Monday's Press Releases
Tuesday, Nov. 29, 2016
Research developments presented at the annual meeting are shared with the public through print, broadcast and internet media stories. Three stories were released to the press on Monday:
Head Impacts Lead to Brain Changes in High School Football Players
Brain imaging exams performed on high school football players after just one season revealed changes in both the gray and white matter that correlated with exposure to head impacts, says a new study. The study included 24 players from a high school football team in North Carolina, each of whom wore a helmet outfitted with the Head Impact Telemetry System (HITS) during all practices and games. Each player underwent pre- and post-season imaging to assess changes in brain structure and function. None of the players were diagnosed with concussion, but players with greater head impact exposure had the greatest change in imaging metrics.
Large Study Finds No Evidence for Age-Based Mammography Cut-Off
In the largest-ever study on screening mammography outcomes, researchers found that there is no clear cut-off age to stop breast cancer screening. Using data from the National Mammography Database, the research team from University of California, San Francisco, analyzed data from more than 5.6 million screening mammograms performed over a 7-year period between January 2008 and December 2014 in 150 facilities across 31 states in the U.S. Data from 3.6 million women over age 40 were sorted into patient groups by age in 5-year intervals. Based on increasing age, performance metrics demonstrated an upward trend for cancer detection rate and positive predictive values, and a downward trend in recall rates until age 90.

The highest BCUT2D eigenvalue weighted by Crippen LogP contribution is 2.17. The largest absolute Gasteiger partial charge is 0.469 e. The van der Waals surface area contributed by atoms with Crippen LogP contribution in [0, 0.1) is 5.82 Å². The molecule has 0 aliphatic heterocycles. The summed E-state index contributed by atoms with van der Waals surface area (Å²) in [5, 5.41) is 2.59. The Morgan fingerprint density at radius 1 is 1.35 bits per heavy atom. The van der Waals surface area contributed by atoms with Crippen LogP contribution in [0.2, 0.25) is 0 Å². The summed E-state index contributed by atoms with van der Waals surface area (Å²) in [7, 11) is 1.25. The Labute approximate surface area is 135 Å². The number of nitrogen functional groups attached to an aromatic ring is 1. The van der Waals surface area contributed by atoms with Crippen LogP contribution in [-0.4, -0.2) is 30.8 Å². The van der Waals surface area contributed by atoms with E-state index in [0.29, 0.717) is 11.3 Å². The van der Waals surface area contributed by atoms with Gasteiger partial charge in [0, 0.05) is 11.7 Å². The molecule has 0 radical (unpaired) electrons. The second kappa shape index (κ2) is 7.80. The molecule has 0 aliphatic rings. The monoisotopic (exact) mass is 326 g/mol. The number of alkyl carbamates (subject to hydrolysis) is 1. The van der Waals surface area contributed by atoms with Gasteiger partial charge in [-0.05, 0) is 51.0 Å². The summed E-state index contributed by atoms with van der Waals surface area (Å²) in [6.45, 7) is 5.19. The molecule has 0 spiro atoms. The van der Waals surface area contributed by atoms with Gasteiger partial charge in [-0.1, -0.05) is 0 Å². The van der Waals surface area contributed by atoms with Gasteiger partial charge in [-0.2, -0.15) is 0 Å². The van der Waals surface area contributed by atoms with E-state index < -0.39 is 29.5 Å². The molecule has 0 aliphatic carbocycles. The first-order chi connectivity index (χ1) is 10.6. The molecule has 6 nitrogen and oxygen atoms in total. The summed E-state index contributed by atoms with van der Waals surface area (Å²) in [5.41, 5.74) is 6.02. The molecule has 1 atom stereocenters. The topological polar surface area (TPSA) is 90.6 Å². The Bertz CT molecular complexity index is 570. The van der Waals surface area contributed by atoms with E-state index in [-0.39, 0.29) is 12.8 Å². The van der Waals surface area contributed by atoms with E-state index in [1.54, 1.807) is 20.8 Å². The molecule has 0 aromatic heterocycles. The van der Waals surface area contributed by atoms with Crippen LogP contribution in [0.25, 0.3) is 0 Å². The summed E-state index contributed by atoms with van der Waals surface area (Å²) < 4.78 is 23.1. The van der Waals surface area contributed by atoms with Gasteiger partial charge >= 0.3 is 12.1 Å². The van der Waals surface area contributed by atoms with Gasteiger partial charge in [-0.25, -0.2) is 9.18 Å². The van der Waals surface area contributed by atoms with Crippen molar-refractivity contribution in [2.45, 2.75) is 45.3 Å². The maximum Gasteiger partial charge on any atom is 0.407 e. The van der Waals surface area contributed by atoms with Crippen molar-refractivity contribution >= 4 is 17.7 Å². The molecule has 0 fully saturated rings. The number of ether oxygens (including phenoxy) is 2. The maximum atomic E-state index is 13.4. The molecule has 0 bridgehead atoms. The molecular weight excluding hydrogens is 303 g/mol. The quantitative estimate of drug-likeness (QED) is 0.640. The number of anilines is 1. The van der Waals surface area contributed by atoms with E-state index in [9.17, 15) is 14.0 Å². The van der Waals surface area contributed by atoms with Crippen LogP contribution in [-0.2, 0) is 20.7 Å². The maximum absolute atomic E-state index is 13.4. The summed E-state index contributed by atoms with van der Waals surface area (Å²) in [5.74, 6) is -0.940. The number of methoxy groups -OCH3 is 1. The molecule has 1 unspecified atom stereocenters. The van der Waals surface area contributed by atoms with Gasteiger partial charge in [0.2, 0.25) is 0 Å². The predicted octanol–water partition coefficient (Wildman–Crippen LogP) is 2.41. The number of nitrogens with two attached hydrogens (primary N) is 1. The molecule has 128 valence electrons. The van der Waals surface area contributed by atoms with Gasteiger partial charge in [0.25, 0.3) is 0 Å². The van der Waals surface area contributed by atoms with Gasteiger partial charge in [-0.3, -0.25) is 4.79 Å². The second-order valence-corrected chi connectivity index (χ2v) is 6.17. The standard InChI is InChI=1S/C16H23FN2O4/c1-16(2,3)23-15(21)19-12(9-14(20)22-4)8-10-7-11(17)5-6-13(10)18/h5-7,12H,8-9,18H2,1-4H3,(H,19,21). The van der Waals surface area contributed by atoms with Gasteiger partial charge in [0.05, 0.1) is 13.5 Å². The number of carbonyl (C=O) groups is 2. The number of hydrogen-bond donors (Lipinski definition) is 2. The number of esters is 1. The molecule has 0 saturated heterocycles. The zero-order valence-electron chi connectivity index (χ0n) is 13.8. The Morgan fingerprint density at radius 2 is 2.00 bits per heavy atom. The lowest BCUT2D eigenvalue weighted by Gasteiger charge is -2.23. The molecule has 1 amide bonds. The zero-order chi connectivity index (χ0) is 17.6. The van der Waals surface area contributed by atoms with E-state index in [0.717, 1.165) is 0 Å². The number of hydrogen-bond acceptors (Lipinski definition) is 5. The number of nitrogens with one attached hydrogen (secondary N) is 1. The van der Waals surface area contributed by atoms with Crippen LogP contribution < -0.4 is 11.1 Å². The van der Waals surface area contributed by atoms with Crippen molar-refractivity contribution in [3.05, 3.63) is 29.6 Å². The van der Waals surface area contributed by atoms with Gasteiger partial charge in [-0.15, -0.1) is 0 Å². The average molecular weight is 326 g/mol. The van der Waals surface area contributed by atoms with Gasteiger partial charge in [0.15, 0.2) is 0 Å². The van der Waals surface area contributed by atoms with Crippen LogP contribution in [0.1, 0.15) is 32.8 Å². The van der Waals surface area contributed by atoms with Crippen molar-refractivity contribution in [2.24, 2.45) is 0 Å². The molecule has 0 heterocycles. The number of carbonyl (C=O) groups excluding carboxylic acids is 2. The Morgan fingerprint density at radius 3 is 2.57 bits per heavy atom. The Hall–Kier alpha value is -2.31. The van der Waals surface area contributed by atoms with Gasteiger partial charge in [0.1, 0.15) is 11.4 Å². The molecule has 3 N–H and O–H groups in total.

Study Finds Cause of Visual Impairment in Astronauts
Over the last decade, flight surgeons and scientists at NASA began seeing a pattern of visual impairment in astronauts who flew long-duration space missions. The astronauts had blurry vision, flattening at the back of their eyeballs and inflammation of the head of their optic nerves. This new study found that long-duration astronauts had significantly greater post-flight increases in orbital and ventricular cerebrospinal fluid (CSF) volume. The large post-spaceflight ocular changes observed in International Space Station crew members were associated with greater increases in intraorbital and intracranial CSF volume.
All RSNA 2016 press releases are in the newsroom at RSNA.org/Press16, available on the day of the presentations.